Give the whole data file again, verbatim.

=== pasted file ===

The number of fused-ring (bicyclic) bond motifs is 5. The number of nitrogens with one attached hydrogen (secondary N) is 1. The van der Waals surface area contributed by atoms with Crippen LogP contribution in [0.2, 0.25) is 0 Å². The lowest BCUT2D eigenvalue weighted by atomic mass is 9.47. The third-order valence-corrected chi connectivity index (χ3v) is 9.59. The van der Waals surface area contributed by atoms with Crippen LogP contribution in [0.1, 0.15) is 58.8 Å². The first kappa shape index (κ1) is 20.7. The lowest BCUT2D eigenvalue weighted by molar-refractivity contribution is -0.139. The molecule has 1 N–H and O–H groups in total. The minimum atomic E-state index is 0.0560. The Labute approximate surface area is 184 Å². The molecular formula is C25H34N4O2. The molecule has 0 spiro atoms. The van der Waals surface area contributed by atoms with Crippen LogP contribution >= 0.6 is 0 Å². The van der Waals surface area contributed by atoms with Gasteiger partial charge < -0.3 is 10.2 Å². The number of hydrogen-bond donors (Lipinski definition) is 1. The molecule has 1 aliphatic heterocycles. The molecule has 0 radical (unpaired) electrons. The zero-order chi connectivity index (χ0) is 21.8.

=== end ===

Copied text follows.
The number of fused-ring (bicyclic) bond motifs is 5. The number of nitrogens with one attached hydrogen (secondary N) is 1. The van der Waals surface area contributed by atoms with Crippen LogP contribution in [0.2, 0.25) is 0 Å². The lowest BCUT2D eigenvalue weighted by atomic mass is 9.47. The third-order valence-corrected chi connectivity index (χ3v) is 9.59. The van der Waals surface area contributed by atoms with Crippen LogP contribution in [0.1, 0.15) is 58.8 Å². The first kappa shape index (κ1) is 20.7. The lowest BCUT2D eigenvalue weighted by molar-refractivity contribution is -0.139. The molecule has 1 N–H and O–H groups in total. The minimum atomic E-state index is 0.0560. The Labute approximate surface area is 184 Å². The molecular formula is C25H34N4O2. The molecule has 0 spiro atoms. The van der Waals surface area contributed by atoms with Crippen LogP contribution >= 0.6 is 0 Å². The van der Waals surface area contributed by atoms with Gasteiger partial charge < -0.3 is 10.2 Å². The number of hydrogen-bond donors (Lipinski definition) is 1. The molecule has 1 aliphatic heterocycles. The molecule has 0 radical (unpaired) electrons. The zero-order chi connectivity index (χ0) is 21.8.